- Patient presentation
- Differential Diagnosis
- Final Outcome
- Current ARV Treatment Guidelines in RSA
- Evaluation - Questions & answers
A 17 year old male presents to the hospital emergency room with a one week history of headache, fever, sore throat, painful swellings in the neck and muscle aches, requesting a malaria test.
Mr. L is a 17 year old male who lives in a community outside of Johannesburg. He shares a 3 roomed house with his parents and two younger brothers. They have electricity and running water. Both parents are employed and Mr. L is in his final year of high school.
One week ago:
He attended his local clinic with a headache and fever and was diagnosed with influenza. He was booked off school for 3 days and given amoxicillin 500mg pd. However, his symptoms have worsened over the past week.
Past medical and surgical history:
- His health throughout his childhood has been uneventful, with chickenpox at age 7 and two episodes of tonsillitis at age 5 and 12. He made a full recovery after each event.
- He has been fully vaccinated.
- He is not on any chronic medication and has no known allergies.
- He has had no previous surgery.
Family and Social history:
- Currently there is no one else ill at home.
- Mr. L has a smoking history of 1 pack per year.
- He consumes some alcohol (mostly beer) at the weekends, occasionally getting intoxicated (but cannot quantify).
- No recreational drug use.
- He does not have a girlfriend but has been sexually active with 5 different female partners in the last year. He occasionally uses condoms. His last sexual encounter was 3 weeks ago.
Mr L. travelled to Mozambique, one month ago (high risk season), with his parents. He took no malaria prophylaxis but took necessary precautions in the evening. He does not recall being bitten.
- Glandular Fever
- Acute retroviral syndrome
- BP: 105/55
- Temp: 39 degrees-C
- Respiratory rate: 24
- Pulse: 100
- Tender cervical and axillary lymph nodes
- No pallor
- No jaundice
- Erythematous pharynx, no exudate
- Fine maculopapular rash on face and trunk
- The rest of the examination was nil of note.
|WCC||3.0 x 10ˆ9/l||(4.00 – 10.00), atypical lymphocytes seen on diff|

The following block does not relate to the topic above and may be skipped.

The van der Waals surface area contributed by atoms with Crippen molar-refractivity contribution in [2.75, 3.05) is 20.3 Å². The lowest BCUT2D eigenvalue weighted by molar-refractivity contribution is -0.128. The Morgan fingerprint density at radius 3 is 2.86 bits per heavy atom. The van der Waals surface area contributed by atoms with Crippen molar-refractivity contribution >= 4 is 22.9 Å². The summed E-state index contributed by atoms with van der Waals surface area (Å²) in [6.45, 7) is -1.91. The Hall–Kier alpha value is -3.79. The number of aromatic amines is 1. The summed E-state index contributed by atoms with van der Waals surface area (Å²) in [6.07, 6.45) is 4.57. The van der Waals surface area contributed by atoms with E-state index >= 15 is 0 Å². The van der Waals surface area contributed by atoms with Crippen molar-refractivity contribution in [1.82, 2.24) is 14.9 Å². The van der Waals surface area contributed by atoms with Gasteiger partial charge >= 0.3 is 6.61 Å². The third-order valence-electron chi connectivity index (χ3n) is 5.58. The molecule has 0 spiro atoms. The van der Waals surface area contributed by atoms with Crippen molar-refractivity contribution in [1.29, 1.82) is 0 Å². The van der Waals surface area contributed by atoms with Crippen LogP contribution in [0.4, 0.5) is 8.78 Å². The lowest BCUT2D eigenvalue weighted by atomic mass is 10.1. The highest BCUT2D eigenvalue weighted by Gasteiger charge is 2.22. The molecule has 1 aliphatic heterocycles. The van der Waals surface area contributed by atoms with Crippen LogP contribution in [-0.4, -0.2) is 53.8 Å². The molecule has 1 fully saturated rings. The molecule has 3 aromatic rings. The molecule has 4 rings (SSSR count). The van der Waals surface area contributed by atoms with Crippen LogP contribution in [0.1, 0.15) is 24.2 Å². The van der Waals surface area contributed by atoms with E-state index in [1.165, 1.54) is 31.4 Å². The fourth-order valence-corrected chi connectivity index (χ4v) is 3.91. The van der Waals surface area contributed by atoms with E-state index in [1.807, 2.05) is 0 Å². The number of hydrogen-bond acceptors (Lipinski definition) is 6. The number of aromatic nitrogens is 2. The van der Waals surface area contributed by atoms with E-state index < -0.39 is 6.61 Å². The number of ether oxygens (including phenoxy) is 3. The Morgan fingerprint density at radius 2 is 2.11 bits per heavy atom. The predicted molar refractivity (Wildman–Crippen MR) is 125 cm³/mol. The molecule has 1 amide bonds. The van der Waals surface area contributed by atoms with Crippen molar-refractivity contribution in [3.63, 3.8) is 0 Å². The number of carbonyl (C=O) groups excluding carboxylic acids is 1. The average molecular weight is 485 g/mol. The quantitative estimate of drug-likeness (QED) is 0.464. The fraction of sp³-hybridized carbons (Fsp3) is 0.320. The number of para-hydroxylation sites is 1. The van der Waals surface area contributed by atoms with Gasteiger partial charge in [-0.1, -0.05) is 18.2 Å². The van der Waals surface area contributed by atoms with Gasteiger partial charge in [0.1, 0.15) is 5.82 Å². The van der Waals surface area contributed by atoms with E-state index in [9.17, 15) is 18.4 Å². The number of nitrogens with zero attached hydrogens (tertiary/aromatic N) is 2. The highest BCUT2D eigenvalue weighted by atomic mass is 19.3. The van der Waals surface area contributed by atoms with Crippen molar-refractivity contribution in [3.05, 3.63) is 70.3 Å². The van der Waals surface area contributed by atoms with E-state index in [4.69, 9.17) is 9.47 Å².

|Hb||13.0 g/dl||(12.1 – 15.1 g/dl)|
|Platelets||100 x 10ˆ9/l||(150 – 400)|
|Urea Creatinine and Electrolytes|
|Na||138||(135 – 147 mmol/l)|
|K||4||(3.3 – 5.0 mmol/l)|
|Cl||100||(99 – 103 umol/l)|
|HC03||18||(18 – 29 mmol/l)|
|Urea||5.2||(2.5 – 6.4 mmol/l)|
|Creatinine||98||(62 – 115 mmol/l)|
|Paul Bunnell (for infectious mononucleosis)||Negative|
|Rapid HIV test||Negative|
|Throat Swab||No pathogenic bacteria isolated|
Three weeks later the patient returned for follow up. He was now asymptomatic with only cervical lymphadenopathy present on examination. A repeat rapid HIV test was conducted which was now positive.
On initial presentation of Mr L at the clinic, there was very little offered in terms of making a diagnosis. Clinically he presented with four signs of an inflammatory response- fever, pharyngitis, lymphadenopathy and rash. Upon followup three weeks later, his rapid HIV antibody test was positive. It was thus concluded that on the initial presentation at the clinic, he was acutely infected with HIV and was showing signs of acute retroviral syndrome.
Fever or elevation of body temperature is caused mainly by TNF-alpha, IL-1 and IL-6. These are termed endogenous pyrogens. These cytokines are a part of the innate immune system and cause the increase in the thermoregulatory set-point in the hypothalamus. Fever is generally beneficial because pathogens grow better at lower temperatures and adaptive immune responses are more intense at elevated temperatures. In this case, the initial inflammatory cytokine cascade allowed HIV to replicate.
Stages of HIV Infection